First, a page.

Let’s Reinvent the Mission and Vision Statements

Mission and Vision Statements | Macleod & Co. The Holistic Marketing Agency Minneapolis

Let’s Reinvent the Mission and Vision Statements

Perhaps nothing is more trumpeted — yet ultimately less inspired — than the traditional mission and vision statements.

And there are good reasons for that, starting with these four:

1. They’re long and boring.

When’s the last time you read mission and vision statements that truly got you excited?
Here’s an actual vision statement from a Fortune 500 company:

We earn customer loyalty and respect when we effectively differentiate from our competition and leverage the _______ brand identity standards as a vehicle for impact and success. As a diversified technology company, we rely on the delivery of our brand promise (what we bring to the marketplace), align with the expression of our brand essence (how ________ is able to achieve that brand promise) to ensure understanding and connection with our company, brands and products.

Skipped ahead yet?

2. They all sound the same.

Most mission and vision statements read they were automatically generated from the same set of 25 words. In fact, there’s a mission statement generator on the web, and it would be hysterical if it weren’t so depressing.

3. They’re often indistinguishable from each other.

It’s amazing how often an organization’s mission and vision statements sound like they’re expressing the exact same idea.

4. They’re not written for the right audience.

As the old adage goes, “What’s a camel? A horse drawn by committee.”
Mission and vision statements usually come out as camels because they’re really written to make CEOs and board members happy. If they sound like they’re written by 12 different people, it’s because they are.

Criticism aside, these statements are more important than ever.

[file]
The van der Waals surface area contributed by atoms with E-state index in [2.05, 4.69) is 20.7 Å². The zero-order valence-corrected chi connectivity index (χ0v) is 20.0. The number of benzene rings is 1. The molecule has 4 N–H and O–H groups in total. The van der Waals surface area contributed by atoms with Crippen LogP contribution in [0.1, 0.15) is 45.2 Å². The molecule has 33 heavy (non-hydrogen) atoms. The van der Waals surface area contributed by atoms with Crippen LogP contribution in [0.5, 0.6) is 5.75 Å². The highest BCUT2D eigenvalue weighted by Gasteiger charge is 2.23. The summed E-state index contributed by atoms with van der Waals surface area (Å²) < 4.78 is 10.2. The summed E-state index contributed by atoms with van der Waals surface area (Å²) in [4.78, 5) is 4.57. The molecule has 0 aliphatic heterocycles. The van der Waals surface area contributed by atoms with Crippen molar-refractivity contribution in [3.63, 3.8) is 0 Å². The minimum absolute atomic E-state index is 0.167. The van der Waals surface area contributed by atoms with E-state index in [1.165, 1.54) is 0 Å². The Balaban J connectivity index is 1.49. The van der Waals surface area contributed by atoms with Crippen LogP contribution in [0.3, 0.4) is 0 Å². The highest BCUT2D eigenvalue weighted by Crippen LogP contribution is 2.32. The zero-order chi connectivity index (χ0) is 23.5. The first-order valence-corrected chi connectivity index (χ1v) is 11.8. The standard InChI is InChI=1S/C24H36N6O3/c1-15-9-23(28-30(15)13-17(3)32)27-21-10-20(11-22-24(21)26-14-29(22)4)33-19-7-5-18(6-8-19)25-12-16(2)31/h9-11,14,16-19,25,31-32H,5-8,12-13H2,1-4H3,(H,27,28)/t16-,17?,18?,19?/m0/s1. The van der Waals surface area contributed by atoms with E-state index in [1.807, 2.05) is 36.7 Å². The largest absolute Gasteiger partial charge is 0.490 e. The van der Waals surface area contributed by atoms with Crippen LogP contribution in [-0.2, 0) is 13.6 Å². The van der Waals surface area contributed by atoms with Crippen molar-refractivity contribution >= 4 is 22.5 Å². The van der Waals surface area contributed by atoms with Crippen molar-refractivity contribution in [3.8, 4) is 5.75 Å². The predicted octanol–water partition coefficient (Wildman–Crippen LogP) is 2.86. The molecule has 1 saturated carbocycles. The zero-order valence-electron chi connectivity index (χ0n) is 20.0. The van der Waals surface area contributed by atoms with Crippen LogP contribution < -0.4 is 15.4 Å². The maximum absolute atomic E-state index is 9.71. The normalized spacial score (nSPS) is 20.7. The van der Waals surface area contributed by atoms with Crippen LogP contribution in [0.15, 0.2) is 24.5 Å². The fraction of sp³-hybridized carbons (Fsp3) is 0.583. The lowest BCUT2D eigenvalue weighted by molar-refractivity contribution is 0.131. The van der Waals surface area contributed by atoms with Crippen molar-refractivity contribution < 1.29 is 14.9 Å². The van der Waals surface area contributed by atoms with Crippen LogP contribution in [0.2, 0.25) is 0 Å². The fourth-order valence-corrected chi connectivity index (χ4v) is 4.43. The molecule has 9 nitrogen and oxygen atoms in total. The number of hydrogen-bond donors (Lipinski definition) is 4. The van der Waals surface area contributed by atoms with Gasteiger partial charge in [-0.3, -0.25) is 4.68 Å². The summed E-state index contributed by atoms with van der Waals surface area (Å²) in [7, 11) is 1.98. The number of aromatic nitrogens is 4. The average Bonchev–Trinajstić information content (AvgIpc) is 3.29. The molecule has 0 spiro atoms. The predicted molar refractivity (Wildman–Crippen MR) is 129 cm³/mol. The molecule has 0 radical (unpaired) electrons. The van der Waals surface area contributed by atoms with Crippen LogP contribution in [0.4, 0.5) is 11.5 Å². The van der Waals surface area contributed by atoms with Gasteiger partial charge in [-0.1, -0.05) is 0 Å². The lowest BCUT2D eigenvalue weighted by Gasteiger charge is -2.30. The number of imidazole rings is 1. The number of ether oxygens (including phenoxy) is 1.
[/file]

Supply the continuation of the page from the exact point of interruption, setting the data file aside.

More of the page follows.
They drive culture. They attract (or repel) customers and employees. And they provided a brand “home base” that you can always return to when you get off track.

But they need to change, and here’s how:

Vision statements need to express an “ideal state.”

Your vision is your dream of how the world should be within the framework of what you do.

The MS Society’s vision statement is, “A world free of MS.” That’s it, and it’s perfect.

Even if you sell shower curtain rings like John Candy’s character in Planes, Trains and Automobiles, you should still have a vision. How about “A world in which every shower curtain is safe, easy to use and beautifully adorned”? 🙂

Mission statements should express how you work to achieve your vision — and why you do it.

Again, this should be simple and energizing. If you sell exercise equipment and your vision is “a world free of obesity,” then your mission is probably to give people better access to high-quality, effective exercise equipment.

Whatever your industry, chances are your mission is around empowering people to make good decisions or giving people better access to something valuable and usually out of reach.

Better yet, just write a “What We Stand For” statement.

This is what people really want to know — especially Millennials. In fact, research shows that younger audiences will only give their brand loyalty to companies that stand for something bigger than themselves. This gives you a chance to combine mission and vision statements into one powerful declaration.

Here’s an example we recently developed for a hospital foundation:

We believe in providing the most compassionate treatment for people at their most vulnerable — from life-saving medical technologies and programs, to healing environments and the human touch.

Bottom line:

I’ve seen too many people who looked beaten up after developing their mission and vision statements. These statements should energize, not deplete. Ask yourself what gets you out of bed in the morning, and go from there.

About the Author: Tanya Korpi Macleod is the founder of Minneapolis-based Macleod & Co. After more than 25 years of marketing and advertising experience in the U.S. and Europe, Tanya noticed that chasm that often exists between an organization’s theoretical marketing “plan” and its realistic ability to execute it. This led her to pioneer in the concept of “holistic marketing,” which redefines marketing as the complete process of bringing a product, service or company from inception to maximum ongoing profitability. Her mission is to show organizational leaders that a holistic mindset not only promotes a healthier culture, but a more profitable business.

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